Battles of the American Revolution - Video

Custom Search

American Revolution:

American Revolution Video Index

Summary Videos

Events Leading to the Revolution

Boston Massacre

Boston Tea Party

Intolerable Acts

Ride of Paul Revere

Shot Heard Around the World

First Continental Congress

Battles of the Revolution

Battle of Lexington and Concord

Second Continental Congress

Capture of Fort Ticonderoga

Battle of Bunker Hill

Olive Branch Petition

Battle of Quebec

British Evacuation of Boston

Battle of Long Island

Declaration of Independence

Battle of Fort Washington

Washington Crossing the Delaware

Battle of Trenton

Life in the Continental Army

Battle of Princeton

Battle of Brandywine

Battle of Germantown

Battle of Oriskany

Battle of Bennington

Battle of Saratoga

Surrender of Burgoyne

Winter at Valley Forge

France Enters the War

Spain Enters the War

Battle of Charleston

Battle of Camden

Battle of Yorktown

Surrender of Cornwallis

Articles of Confederation

Treaty of Paris

Constitutional Convention

President George Washington

American Revolution Index

American Revolution Timeline

Social Studies Main Index


Battles of the American Revolution took place over a period of 6-1/2 years. The initial battles of the American Revolution took place as Britain made movement to reduce the threat of revolt by capture important patriot leaders and weapons stores. The Battle Lexington and Concord led to the Siege at Boston. The capture of artillery at Fort Ticonderoga helped the Americans fortify their position around Boston. This eventually led to the Battle of Bunker Hill and the British evacuation of Boston. The patriots also tried to force the British out of Quebec in the Battle of Quebec, but were force to retreat.

Having forced the British out of Boston, General George Washington shifted his focus onto New York. He expected the British to move against the city. Washington split his forces between Long Island and Manhattan. At this time the Second Continental Congress also issued the Declaration of Independence. British General Howe with 32,000 troops converged on New York. Washington and his Continental Army were soundly defeated at the Battle of Long Island, and were forced to retreat from Long Island and then northern Manhattan. Washington tried to hold his position at White Plains, but again was forced to retreat. Howe expanded his hold on New York with the capture of Fort Washington.

Before the end of 1776, Washington determined to end the year in a more positive position, turned and defeated the British in the Battle of Trenton and Battle of Princeton.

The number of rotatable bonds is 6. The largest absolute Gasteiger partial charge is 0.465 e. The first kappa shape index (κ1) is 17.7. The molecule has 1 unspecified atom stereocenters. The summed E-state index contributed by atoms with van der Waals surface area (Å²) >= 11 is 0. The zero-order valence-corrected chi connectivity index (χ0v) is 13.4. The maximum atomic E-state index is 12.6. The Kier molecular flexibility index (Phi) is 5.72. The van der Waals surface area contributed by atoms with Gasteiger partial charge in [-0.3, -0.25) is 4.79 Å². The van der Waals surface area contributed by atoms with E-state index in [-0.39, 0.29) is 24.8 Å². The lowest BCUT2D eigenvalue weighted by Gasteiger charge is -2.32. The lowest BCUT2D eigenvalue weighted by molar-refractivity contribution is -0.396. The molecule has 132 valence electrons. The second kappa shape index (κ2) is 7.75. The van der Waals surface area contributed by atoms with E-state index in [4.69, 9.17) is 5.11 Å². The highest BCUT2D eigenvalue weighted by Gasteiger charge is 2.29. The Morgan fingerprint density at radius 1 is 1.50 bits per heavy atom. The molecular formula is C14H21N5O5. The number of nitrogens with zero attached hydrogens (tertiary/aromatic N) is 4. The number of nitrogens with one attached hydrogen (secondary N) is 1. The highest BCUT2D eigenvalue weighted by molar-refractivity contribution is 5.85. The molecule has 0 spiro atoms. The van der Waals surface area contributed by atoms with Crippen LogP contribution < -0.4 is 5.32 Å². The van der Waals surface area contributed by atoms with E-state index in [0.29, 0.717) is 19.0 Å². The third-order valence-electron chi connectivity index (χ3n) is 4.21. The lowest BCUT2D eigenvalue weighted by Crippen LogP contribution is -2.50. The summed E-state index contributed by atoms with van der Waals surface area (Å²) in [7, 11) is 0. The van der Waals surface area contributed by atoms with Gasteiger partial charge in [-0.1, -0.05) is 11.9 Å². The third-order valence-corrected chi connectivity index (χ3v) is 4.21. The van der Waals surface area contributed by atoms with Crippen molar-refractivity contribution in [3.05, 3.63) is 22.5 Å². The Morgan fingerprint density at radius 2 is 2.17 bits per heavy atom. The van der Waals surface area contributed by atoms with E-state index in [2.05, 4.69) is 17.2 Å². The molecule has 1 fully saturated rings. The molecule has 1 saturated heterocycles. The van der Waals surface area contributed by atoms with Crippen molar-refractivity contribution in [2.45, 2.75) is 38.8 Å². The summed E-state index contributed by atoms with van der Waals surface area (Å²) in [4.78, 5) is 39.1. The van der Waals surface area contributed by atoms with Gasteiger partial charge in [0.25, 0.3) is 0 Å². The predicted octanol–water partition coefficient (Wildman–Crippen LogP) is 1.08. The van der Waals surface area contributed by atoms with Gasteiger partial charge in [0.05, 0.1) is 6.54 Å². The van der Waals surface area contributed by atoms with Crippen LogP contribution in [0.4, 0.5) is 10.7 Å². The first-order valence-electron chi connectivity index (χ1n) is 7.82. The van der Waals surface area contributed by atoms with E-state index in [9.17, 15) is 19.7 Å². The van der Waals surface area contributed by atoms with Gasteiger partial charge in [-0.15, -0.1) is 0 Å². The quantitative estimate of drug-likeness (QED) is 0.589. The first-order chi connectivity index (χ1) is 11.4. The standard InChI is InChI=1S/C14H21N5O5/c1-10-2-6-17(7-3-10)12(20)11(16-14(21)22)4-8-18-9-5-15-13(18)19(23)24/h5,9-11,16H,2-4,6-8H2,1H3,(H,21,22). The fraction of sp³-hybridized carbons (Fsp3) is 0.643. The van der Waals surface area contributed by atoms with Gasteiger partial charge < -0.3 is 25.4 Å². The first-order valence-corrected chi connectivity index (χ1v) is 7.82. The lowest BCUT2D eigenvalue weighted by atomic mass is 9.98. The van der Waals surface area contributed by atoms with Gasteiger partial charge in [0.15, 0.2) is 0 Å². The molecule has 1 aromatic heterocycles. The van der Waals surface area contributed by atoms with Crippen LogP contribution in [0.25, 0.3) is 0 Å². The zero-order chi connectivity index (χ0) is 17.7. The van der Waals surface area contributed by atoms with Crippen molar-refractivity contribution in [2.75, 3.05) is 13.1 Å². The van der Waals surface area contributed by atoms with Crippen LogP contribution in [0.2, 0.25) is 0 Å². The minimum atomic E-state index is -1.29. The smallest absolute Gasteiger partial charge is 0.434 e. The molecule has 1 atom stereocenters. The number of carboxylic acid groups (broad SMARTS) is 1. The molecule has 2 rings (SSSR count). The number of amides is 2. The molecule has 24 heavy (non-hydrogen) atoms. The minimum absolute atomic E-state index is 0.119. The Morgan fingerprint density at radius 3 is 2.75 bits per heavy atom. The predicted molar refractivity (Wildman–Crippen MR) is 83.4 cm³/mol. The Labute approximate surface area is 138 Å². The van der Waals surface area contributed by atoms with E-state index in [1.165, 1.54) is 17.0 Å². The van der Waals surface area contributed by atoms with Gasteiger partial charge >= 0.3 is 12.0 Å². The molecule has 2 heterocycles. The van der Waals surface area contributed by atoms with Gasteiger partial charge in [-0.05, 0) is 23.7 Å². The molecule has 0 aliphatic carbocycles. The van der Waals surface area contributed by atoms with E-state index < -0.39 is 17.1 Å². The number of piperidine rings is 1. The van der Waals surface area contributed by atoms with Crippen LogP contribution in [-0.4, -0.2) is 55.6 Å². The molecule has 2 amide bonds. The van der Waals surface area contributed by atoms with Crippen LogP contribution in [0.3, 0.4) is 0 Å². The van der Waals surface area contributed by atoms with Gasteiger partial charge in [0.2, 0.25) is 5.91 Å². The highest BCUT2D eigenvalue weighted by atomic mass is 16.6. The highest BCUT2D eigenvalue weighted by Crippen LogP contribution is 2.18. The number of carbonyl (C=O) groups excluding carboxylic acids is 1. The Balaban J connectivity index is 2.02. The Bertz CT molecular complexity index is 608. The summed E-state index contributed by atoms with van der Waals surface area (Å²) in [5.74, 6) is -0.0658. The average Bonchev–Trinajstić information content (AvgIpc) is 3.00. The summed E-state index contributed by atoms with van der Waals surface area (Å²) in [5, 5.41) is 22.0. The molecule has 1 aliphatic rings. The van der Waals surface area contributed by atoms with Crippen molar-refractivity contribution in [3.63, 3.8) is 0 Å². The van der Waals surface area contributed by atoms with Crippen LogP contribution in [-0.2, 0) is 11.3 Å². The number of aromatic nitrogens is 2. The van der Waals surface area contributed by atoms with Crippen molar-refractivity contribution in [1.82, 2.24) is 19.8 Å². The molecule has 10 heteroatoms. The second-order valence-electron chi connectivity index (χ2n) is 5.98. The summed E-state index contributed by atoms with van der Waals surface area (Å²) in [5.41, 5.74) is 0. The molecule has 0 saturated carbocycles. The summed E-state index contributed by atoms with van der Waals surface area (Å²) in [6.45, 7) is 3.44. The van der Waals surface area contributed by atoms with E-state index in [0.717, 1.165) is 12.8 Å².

In early 1777, Britain had two main armies. One was located in New York, the other in Quebec. General Burgoyne and about 10,000 British troops started a campaign marching south from Quebec. On their march, they defeated the Americans at the Battles of Oriskany and Bennington. As the British continue their march south they extended their supply lines to the point of running out of food and supplies. The Americans also had a major campaign to recruit new soldiers for the militia. Burgoyne's supply poor army met the reinforced Continental Army at the Battle of Saratoga. Burgoyne was forced into retreat, and eventually had to surrender.

The British Army in New York also turned their battle to the south. The Continental Army was defeated at the Battle of Brandywine and the Battle of Germantown. This ended the winter campaign of 1777.

Washington and his army spent the winter at Valley Forge. For the next six months the Continental Army performed rigorous training. They emerged from the camp as a new and powerful fighting force. Early 1778 also saw France formally join to help the Americans in their fight against the British. The French provided both soldiers and a naval fleet. British naval superiority was challenged for the first time. Spain also entered the war as an ally of France with the goal of recapturing Gibraltar and other properties from the British. This extended Britain's war to an international scale.

In 1780, the southern campaign saw the British defeat the Continental Army at the Battle of Charlestown and the Battle of Camden. By 1781 General Cornwallis and his British Army had reached Yorktown, Virginia. General Washington and his army were now reinforced by French General Rochambeau and 5,500 soldiers. They decided to abandon their plan to retake New York, and headed south to trap Cornwallis. Rear Admiral Comte de Grasse and the French Naval fleet defeated the British fleet at the Battle of Chesapeake, preventing Cornwallis from escaping by sea. French General Marquis de Lafayette and a small Continental Force kept Cornwallis and his army from escaping by land. By late September, General Washington and General Rochambeau had arrived with their combined American and French forces. They had Cornwallis surrounded and began an artillery bombardment. Seriously outnumbered, with no way to escape, Cornwallis surrendered on October 19, 1781.

The Siege of Yorktown was the last major battle of the revolution. This surrender led the British to negotiate an end to the war, and the signing of the Treaty of Paris on September 3, 1783. Check out the following videos to learn more about the battles of the American Revolution. Also, see the left menu for our Kidport pages on many of these battles.

Copyright © 1998-2012 Kidport